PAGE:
Yesterday, the Senate Civil Rights, Judiciary and Public Safety Committee voted to pass three gun control bill packages. These bills criminalize private transfers, require firearms be made unavailable for self-defense, and allow Second Amendment rights to be suspended without due process. They now go to the full Senate, where they may be brought up on the floor as early as next week. Please contact your state senator and ask them to OPPOSE Senate Bills 76 through 86.
Senate Bills 76, 77, and 78 further criminalize private transfers of firearms by expanding Michigan’s handgun permit-to-purchase system to all firearms. This adds rifle and shotgun transfers to the state registry. It also removes the pistol permit-to-purchase exemption for transfers conducted by licensed firearm dealers, who conduct instant federal background checks, meaning prospective handgun purchasers must apply for, and receive, a permit prior to being able to go to a gun store to take possession of a handgun.
Senate Bills 79, 80, 81, and 82 impose a mandatory storage scheme for firearm owners, not taking into account an individual’s particular situation. Those not storing firearms in compliance face prison time of up to 15 years and fines of up to $7,500, for unauthorized access by minors. In District of Columbia v. Heller, the U.S. Supreme Court held that storage provisions that prevent a law-abiding American from having ready access to a firearm for self-defense are unconstitutional.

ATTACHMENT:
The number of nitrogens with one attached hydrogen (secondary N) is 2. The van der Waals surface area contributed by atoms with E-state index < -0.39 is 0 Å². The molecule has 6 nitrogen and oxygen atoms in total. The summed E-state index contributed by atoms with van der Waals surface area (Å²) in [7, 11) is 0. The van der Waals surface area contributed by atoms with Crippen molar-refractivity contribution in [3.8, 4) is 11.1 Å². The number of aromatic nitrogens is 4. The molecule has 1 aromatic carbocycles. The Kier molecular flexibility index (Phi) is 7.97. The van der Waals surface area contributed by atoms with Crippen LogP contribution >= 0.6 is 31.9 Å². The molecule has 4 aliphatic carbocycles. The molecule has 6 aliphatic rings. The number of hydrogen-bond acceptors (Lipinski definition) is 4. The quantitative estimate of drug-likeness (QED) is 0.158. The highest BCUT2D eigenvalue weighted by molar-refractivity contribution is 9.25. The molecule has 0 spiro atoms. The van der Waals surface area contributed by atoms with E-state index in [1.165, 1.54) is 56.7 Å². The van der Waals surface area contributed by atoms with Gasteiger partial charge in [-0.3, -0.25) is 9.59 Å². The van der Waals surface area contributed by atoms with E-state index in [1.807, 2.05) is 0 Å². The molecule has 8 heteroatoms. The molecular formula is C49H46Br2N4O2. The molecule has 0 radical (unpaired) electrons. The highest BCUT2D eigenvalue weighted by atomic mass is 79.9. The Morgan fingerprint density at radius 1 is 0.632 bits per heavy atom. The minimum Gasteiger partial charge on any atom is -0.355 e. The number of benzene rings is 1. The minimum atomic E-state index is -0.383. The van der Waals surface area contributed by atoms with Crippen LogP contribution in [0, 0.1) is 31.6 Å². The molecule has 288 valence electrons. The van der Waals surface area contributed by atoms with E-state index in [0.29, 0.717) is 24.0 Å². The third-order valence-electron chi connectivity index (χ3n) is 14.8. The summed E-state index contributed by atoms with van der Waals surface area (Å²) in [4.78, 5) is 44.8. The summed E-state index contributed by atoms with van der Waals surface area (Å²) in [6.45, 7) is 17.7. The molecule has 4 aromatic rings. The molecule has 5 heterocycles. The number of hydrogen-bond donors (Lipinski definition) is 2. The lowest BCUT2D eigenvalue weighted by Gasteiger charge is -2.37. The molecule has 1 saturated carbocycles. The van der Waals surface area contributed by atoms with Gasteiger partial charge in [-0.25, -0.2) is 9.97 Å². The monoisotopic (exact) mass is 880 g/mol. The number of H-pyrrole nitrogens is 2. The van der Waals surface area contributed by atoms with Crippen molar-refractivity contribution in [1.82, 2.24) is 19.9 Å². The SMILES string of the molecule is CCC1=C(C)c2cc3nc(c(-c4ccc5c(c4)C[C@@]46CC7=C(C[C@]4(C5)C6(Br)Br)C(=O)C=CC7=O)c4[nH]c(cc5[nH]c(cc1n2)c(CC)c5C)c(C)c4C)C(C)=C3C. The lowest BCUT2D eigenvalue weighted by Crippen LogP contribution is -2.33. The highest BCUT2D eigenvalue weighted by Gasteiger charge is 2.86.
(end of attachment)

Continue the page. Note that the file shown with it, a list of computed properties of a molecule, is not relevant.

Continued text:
Senate Bills 83, 84, 85, and 86 allow the seizure of an individual’s firearms on baseless accusations, without a hearing or other opportunity for the evidence to be heard in court. They permit the government to seize firearms based on weak and nebulous standards of evidence.
A person subject to a suspension of a Constitutional right should be entitled to high evidentiary standards, an opportunity to be heard, and the right to face his or her accusers. Civil liberties advocates from across the political spectrum have expressed concerns about these “red flag” bills and how the procedure might lead to abuses because of insufficient due process protections in the bills.
Again, please contact your state senator and ask them to OPPOSE Senate Bills 76 through 86.